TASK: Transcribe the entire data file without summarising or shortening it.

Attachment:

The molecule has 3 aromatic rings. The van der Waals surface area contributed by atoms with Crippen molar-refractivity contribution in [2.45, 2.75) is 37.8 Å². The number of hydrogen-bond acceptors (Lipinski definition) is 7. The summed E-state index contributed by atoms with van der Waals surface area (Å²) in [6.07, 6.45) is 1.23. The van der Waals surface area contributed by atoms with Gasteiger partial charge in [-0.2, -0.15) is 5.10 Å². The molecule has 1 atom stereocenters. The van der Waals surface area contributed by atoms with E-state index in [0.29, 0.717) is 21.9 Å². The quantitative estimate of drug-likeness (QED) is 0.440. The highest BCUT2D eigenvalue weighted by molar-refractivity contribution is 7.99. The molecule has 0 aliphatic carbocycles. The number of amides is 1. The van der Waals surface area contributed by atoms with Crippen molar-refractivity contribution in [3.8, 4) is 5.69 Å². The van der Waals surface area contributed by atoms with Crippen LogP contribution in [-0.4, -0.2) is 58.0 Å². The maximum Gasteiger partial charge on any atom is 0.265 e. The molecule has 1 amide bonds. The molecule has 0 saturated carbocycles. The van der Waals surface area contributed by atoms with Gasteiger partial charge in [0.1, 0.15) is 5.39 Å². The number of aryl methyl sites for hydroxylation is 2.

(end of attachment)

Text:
The molecule has 3 aromatic rings. The van der Waals surface area contributed by atoms with Crippen molar-refractivity contribution in [2.45, 2.75) is 37.8 Å². The number of hydrogen-bond acceptors (Lipinski definition) is 7. The summed E-state index contributed by atoms with van der Waals surface area (Å²) in [6.07, 6.45) is 1.23. The van der Waals surface area contributed by atoms with Gasteiger partial charge in [-0.2, -0.15) is 5.10 Å². The molecule has 1 atom stereocenters. The van der Waals surface area contributed by atoms with E-state index in [0.29, 0.717) is 21.9 Å². The quantitative estimate of drug-likeness (QED) is 0.440. The highest BCUT2D eigenvalue weighted by molar-refractivity contribution is 7.99. The molecule has 0 aliphatic carbocycles. The number of amides is 1. The van der Waals surface area contributed by atoms with Crippen molar-refractivity contribution in [3.8, 4) is 5.69 Å². The van der Waals surface area contributed by atoms with Crippen LogP contribution in [-0.4, -0.2) is 58.0 Å². The maximum Gasteiger partial charge on any atom is 0.265 e. The molecule has 1 amide bonds. The molecule has 0 saturated carbocycles. The van der Waals surface area contributed by atoms with Gasteiger partial charge in [0.1, 0.15) is 5.39 Å². The number of aryl methyl sites for hydroxylation is 2.